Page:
Fun Dog Games: The Whipwhir
The Whipwhir is pronounced whipper. This was one of our fun dog games that got Comet going, literally!
We used it both indoors when he needed a quick workout, as well as outside when we didn’t want to leave the yard. It was also useful in training him to “Leave it!” and “Drop it!”
The object is this dog game is to try and prevent your dog from catching an item you are whipping around.
A pole* (an old broomstick handle or the equivalent), a rope tied to the pole, and an item tied to the other end of the rope. This could be an old sock or two, some rags, a tennis ball in a sock, an old stuffed toy, etc.
*The pole is optional. We have also used a leash instead of the rope.
Instructions for Playing
- Drag the object along the ground in front of your dog in a wide circle or run with it in a straight line for a while to get him/her warmed up. This is really important to do as later on the dog will be jumping and twisting and you want to avoid injury.
- Gradually start raising the item off the ground while turning in a circle. Try to keep your dog from catching it – however, if your dog becomes discouraged with the game, make it a little easier every once in a while. [Comet was pretty clever at catching it when I didn’t mean for him to – this would get me laughing which I think made the game more exciting for him.]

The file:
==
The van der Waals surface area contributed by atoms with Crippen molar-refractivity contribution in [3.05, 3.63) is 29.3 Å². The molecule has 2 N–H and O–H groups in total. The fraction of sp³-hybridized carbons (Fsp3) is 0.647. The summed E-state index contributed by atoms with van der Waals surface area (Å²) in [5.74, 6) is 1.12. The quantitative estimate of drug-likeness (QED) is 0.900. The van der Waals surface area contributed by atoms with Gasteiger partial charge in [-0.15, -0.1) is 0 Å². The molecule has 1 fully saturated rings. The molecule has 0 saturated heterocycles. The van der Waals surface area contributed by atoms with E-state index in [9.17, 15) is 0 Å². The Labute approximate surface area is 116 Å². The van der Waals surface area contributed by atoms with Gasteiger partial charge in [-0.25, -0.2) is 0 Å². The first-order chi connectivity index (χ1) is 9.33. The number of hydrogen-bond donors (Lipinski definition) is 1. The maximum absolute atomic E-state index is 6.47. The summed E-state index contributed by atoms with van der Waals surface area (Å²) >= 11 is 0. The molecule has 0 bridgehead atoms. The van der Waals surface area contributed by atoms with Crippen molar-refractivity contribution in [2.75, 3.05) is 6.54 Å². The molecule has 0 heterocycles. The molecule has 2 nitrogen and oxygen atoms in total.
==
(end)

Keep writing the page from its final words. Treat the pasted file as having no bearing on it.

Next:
- Let your dog chew on the item for a few seconds, tell the dog to Sit!; then give the Drop It! or Leave It! command.
- As your dog and you become more used to the game, get more creative with whipping the object around in different directions and higher levels so that your dog has to jump. Just be sure to watch for any problems regarding the twisting, and landing.
- Do NOT play longer than 5 or 10 minutes at a time – and no more than twice a day. Keep close tabs on your dog to make sure he or she is doing okay.
Truth or Dare for Dogz
Another of the fun dog games is an idea submitted by Naomi of Adkins, Texas:
“You know the game Truth or Dare, right? If you do, I made the dog version on how to play. It is very easy and simple.
Instructions for Playing
1. Pick your dogs for the game. You can have up to 5 dogs/puppies with their people. [We think more could be possible if the space is large enough and the dogs well trained. In other words, this could work well at a dog birthday party or at an obedience class graduation.]
2. Dogs should be standing.
3. Commands are:
4. Ask Truth or Dare?
5. Dogs that go into the Down position when you say Truth get a treat. If a dog does anything else, no treat.
6. Likewise, if you say Dare, reward the dogs that get into a Sit position.